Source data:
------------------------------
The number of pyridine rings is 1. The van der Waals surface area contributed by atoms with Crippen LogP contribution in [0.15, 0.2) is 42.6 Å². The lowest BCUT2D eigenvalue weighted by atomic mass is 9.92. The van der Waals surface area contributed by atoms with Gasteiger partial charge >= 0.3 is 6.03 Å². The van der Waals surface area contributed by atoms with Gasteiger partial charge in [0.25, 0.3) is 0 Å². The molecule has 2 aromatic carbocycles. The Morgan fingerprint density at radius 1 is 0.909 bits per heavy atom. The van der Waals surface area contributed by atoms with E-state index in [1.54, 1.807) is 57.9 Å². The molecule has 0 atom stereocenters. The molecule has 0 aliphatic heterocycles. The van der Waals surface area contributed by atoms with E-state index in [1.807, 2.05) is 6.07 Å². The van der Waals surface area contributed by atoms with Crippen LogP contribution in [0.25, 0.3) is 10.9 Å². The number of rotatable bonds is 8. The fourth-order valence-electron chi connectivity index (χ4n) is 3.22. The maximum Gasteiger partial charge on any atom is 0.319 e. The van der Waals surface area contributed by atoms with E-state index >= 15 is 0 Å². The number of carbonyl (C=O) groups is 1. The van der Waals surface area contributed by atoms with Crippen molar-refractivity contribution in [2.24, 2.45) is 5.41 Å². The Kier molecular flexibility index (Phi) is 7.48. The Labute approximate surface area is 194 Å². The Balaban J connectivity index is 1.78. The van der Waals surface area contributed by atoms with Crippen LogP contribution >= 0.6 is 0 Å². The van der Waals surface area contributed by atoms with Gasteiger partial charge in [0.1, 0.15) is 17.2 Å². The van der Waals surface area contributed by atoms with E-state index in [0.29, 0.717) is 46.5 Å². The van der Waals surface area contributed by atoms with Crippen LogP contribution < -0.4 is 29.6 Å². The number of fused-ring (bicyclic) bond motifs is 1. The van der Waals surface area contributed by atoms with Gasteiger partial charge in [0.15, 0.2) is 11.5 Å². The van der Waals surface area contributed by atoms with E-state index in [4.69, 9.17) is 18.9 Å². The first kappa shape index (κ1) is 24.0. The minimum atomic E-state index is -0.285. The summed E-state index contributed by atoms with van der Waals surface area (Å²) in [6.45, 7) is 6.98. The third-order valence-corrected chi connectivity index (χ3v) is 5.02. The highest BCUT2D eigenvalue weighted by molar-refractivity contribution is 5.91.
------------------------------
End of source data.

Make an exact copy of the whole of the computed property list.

The number of pyridine rings is 1. The van der Waals surface area contributed by atoms with Crippen LogP contribution in [0.15, 0.2) is 42.6 Å². The lowest BCUT2D eigenvalue weighted by atomic mass is 9.92. The van der Waals surface area contributed by atoms with Gasteiger partial charge >= 0.3 is 6.03 Å². The van der Waals surface area contributed by atoms with Gasteiger partial charge in [0.25, 0.3) is 0 Å². The molecule has 2 aromatic carbocycles. The Morgan fingerprint density at radius 1 is 0.909 bits per heavy atom. The van der Waals surface area contributed by atoms with E-state index in [1.54, 1.807) is 57.9 Å². The molecule has 0 atom stereocenters. The molecule has 0 aliphatic heterocycles. The van der Waals surface area contributed by atoms with E-state index in [1.807, 2.05) is 6.07 Å². The van der Waals surface area contributed by atoms with Crippen LogP contribution in [0.25, 0.3) is 10.9 Å². The number of rotatable bonds is 8. The fourth-order valence-electron chi connectivity index (χ4n) is 3.22. The maximum Gasteiger partial charge on any atom is 0.319 e. The van der Waals surface area contributed by atoms with E-state index >= 15 is 0 Å². The number of carbonyl (C=O) groups is 1. The van der Waals surface area contributed by atoms with Crippen molar-refractivity contribution in [2.24, 2.45) is 5.41 Å². The Kier molecular flexibility index (Phi) is 7.48. The Labute approximate surface area is 194 Å². The Balaban J connectivity index is 1.78. The van der Waals surface area contributed by atoms with Crippen LogP contribution >= 0.6 is 0 Å². The van der Waals surface area contributed by atoms with Gasteiger partial charge in [0.1, 0.15) is 17.2 Å². The van der Waals surface area contributed by atoms with E-state index in [0.29, 0.717) is 46.5 Å². The van der Waals surface area contributed by atoms with Crippen LogP contribution < -0.4 is 29.6 Å². The number of fused-ring (bicyclic) bond motifs is 1. The van der Waals surface area contributed by atoms with Gasteiger partial charge in [0.15, 0.2) is 11.5 Å². The van der Waals surface area contributed by atoms with E-state index in [4.69, 9.17) is 18.9 Å². The first kappa shape index (κ1) is 24.0. The minimum atomic E-state index is -0.285. The summed E-state index contributed by atoms with van der Waals surface area (Å²) in [6.45, 7) is 6.98. The third-order valence-corrected chi connectivity index (χ3v) is 5.02. The highest BCUT2D eigenvalue weighted by molar-refractivity contribution is 5.91.